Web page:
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The Vault at PfaffsAn Archive of Art and Literature by the Bohemians of Antebellum New York
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    Bellew s Experiences with the  Punch  men.
Bellew and Cahill used to abuse England toget-
her.    She was very kind to him; he (who used
to dislike her) is now full of her praises.    She would
give him cakes of scented soap, with delicate
subterfuges which he seems to admire exceedingly.
(I like Cahill on delicacy!)      Bellew found some
difficulty in penetrating the close corporation of
 Punch,  but has accomplished it effectually.   Not
knowing prices, he was referred by Mark Lemon
to Swain, the foreman of the engravers   the man
I knew in the same capacity.    Whereupon Bellew
wrote to Julian Portch, one of the  Punch  artists,
who, in reply,  always made it a rule  to impart
no intelligence.   Then Bellew consulted Leech,
calling upon him for that purpose; who ^|he| was
civ civil, English and non-committal; could-
n t exactly say, believed so and so; he got a
salary; should think that an Artist ought not
to go to an Engraver, &c., &c.    Finally Bellew
charged considerably higher than Portch, got it
and casually mentioned both prices at the Arun-
del Club, of which both artists are members.
Bellew sent Cahill to Blanchard Jerrold, to
get something to do, to others, some of whom
promised without performance; he (Cahill) is
generally denunciatory of all of them.    Bellew,
Title:Thomas Butler Gunn Diaries, Volume Sixteen: page forty-seven
Description:Relates Frank Cahill's tale of his time in London.
Subject:Artists; Arundel Club; Bellew, Frank; Bellew, Frank, Mrs.; Cahill, Frank; Engravers; Gunn, Thomas Butler; Jerrold, Blanchard; Leech, John; Lemon, Mark; Portch, Julian; Publishers and publishing; Punch.; Swain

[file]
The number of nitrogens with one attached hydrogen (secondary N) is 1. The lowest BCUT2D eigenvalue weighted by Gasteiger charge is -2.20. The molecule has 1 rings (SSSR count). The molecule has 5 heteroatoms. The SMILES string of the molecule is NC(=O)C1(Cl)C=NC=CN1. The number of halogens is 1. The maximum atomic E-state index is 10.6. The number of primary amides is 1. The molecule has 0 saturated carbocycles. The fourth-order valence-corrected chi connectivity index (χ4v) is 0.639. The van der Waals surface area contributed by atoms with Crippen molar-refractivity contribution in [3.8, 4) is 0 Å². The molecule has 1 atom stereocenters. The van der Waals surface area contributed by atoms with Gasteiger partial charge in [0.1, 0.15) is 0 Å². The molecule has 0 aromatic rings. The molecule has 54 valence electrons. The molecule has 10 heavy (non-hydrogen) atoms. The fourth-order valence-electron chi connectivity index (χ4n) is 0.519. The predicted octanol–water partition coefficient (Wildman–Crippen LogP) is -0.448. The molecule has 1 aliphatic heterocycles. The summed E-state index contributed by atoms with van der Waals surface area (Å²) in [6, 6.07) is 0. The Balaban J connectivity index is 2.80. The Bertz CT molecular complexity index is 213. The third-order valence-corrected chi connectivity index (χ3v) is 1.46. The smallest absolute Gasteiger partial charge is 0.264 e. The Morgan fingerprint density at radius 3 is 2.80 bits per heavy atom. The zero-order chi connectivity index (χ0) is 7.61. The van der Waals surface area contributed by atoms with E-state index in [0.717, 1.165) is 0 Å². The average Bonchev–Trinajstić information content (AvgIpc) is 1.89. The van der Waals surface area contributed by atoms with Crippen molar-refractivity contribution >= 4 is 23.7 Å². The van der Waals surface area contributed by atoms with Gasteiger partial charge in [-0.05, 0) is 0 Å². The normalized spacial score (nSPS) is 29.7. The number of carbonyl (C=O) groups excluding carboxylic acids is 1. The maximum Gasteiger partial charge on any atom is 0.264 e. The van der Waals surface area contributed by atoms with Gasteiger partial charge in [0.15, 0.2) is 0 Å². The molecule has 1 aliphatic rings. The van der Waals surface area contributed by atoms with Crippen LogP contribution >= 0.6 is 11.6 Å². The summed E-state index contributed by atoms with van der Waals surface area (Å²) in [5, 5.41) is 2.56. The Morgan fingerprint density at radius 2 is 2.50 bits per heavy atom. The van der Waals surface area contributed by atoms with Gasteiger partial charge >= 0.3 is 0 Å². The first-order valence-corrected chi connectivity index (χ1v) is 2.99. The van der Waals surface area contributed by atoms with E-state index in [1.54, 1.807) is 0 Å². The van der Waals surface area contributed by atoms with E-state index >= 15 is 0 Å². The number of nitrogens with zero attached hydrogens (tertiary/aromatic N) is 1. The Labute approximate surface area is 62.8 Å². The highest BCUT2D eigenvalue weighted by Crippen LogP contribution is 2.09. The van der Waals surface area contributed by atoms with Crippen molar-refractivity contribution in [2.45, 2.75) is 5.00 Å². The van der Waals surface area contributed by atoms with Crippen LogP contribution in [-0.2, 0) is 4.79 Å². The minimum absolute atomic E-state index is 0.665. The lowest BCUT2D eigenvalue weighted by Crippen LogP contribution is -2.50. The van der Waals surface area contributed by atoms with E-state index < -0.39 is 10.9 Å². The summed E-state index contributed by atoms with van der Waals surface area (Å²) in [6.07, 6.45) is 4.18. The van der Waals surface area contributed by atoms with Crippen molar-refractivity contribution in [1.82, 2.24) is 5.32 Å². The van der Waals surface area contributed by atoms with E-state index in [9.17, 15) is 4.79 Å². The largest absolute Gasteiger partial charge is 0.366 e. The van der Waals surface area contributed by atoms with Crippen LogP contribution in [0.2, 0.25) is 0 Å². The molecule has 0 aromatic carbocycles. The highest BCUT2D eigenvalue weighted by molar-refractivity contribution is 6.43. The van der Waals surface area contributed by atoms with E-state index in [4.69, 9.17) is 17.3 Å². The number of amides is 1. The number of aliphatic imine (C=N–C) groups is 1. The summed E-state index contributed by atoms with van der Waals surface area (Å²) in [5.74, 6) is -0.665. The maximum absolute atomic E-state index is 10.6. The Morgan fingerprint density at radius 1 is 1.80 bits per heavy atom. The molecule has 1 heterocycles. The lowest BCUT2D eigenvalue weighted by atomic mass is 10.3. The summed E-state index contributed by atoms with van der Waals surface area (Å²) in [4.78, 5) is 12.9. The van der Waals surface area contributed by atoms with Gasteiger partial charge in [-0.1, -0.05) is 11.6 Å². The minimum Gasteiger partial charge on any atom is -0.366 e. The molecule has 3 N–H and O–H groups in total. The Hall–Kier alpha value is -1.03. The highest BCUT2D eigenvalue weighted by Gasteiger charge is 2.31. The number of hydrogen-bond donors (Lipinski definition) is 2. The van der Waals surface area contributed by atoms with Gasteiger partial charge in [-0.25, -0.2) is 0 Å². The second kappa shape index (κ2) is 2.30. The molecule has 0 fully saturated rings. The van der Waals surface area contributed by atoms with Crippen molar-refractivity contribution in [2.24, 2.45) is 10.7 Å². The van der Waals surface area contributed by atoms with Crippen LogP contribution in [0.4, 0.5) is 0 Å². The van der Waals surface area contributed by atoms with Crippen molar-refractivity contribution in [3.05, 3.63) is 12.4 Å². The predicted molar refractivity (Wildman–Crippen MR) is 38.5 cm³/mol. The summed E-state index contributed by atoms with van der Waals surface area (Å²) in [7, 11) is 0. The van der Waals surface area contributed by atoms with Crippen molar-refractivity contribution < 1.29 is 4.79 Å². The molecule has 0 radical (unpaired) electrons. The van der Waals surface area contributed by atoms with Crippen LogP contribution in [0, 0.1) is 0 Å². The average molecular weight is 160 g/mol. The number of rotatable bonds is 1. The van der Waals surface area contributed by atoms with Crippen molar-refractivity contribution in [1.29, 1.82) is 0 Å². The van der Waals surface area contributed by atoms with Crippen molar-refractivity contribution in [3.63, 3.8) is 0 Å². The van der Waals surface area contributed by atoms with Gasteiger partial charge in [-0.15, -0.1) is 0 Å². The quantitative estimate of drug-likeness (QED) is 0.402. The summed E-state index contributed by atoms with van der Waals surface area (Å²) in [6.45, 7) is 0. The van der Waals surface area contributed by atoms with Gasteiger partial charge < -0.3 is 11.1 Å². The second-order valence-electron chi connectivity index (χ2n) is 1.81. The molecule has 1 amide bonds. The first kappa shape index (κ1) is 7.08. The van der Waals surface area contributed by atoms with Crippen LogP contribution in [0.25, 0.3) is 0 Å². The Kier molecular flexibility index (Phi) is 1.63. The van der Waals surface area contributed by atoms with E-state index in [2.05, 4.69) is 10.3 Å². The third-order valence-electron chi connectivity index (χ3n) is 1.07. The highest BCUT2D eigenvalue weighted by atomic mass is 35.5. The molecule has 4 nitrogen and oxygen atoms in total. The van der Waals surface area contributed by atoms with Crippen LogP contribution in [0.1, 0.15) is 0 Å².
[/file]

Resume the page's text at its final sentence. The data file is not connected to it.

Coverage (City/State):[London, England]
Scan Date:2010-05-24


Title:Thomas Butler Gunn Diaries, Volume Sixteen
Description:Includes Gunn's descriptions of the scene in New York at the commencement of the Civil War, boarding house living, visits to the Edwards family, Mort Thomson's engagement to Fanny Fern's daughter Grace Eldredge, Frank Cahill's return to New York from London, Frank Bellew's dissatisfaction with living in England, Thomas Nast's engagement to Sally Edwards, the scene in New York during the departure of the 7th New York Regiment for Washington, attending the wedding of Olive Waite and Hamilton Bragg, a visit with Frank Cahill to the camp of the 1st Regiment of New York Volunteers and the 2nd Regiment of New York State Militia on Staten Island, the death of Charles Welden, and his reporting work.
Subject:Boardinghouses; Bohemians; Civil War; Gunn, Thomas Butler; Journalism; Marriage; Military; Publishers and publishing; Women
Coverage (City/State):New York, New York
Note:Thomas Butler Gunn was born February 15, 1826, in Banbury, England, and came to New York in 1849. During the Civil War he worked as a correspondent for the New York Tribune and the New York Evening Post. He returned to England in 1863, and died in Birmingham in April 1903. The collection includes twenty-one volumes of his diaries, including newspaper clippings, letters, photographs, sketches, and various other items inserted by Gunn. Diary entries date from July 7, 1849, to April 7, 1863, and include his experiences with the New York publishing and literary world, his descriptions of boarding houses, his travels throughout the United States, and his experiences traveling with the Federal army as a Civil War correspondent.
Publisher:Missouri History Museum
Rights:Copyright 2010 Missouri History Museum.
Source:Page images, transcriptions, and metadata of the Thomas Butler Gunn diaries have been provided by the Missouri History Museum.